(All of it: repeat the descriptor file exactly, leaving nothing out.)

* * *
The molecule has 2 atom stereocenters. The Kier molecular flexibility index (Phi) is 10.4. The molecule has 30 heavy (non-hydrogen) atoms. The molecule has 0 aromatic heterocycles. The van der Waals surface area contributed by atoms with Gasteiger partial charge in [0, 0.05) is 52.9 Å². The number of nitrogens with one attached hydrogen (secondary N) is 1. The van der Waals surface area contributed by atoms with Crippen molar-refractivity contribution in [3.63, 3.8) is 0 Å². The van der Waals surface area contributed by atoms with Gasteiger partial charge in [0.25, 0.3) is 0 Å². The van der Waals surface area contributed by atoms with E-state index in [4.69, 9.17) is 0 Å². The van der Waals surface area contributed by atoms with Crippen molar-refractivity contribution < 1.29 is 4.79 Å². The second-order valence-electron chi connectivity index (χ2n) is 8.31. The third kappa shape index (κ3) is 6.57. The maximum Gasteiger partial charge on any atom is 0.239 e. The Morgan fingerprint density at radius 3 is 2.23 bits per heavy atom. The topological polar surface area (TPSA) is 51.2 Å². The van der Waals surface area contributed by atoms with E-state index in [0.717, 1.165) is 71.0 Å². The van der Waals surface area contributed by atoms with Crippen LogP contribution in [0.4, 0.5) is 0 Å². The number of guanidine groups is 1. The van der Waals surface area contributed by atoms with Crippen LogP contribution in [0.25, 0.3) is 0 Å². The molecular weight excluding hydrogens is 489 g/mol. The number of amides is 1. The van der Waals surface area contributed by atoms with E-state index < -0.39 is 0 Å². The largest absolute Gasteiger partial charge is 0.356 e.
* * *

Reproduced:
The molecule has 2 atom stereocenters. The Kier molecular flexibility index (Phi) is 10.4. The molecule has 30 heavy (non-hydrogen) atoms. The molecule has 0 aromatic heterocycles. The van der Waals surface area contributed by atoms with Gasteiger partial charge in [0, 0.05) is 52.9 Å². The number of nitrogens with one attached hydrogen (secondary N) is 1. The van der Waals surface area contributed by atoms with Crippen molar-refractivity contribution in [3.63, 3.8) is 0 Å². The van der Waals surface area contributed by atoms with Gasteiger partial charge in [0.25, 0.3) is 0 Å². The van der Waals surface area contributed by atoms with E-state index in [4.69, 9.17) is 0 Å². The van der Waals surface area contributed by atoms with Crippen molar-refractivity contribution < 1.29 is 4.79 Å². The second-order valence-electron chi connectivity index (χ2n) is 8.31. The third kappa shape index (κ3) is 6.57. The maximum Gasteiger partial charge on any atom is 0.239 e. The Morgan fingerprint density at radius 3 is 2.23 bits per heavy atom. The topological polar surface area (TPSA) is 51.2 Å². The van der Waals surface area contributed by atoms with E-state index in [0.717, 1.165) is 71.0 Å². The van der Waals surface area contributed by atoms with Crippen LogP contribution in [0.4, 0.5) is 0 Å². The number of guanidine groups is 1. The van der Waals surface area contributed by atoms with Crippen LogP contribution in [0.25, 0.3) is 0 Å². The molecular weight excluding hydrogens is 489 g/mol. The number of amides is 1. The van der Waals surface area contributed by atoms with E-state index < -0.39 is 0 Å². The largest absolute Gasteiger partial charge is 0.356 e.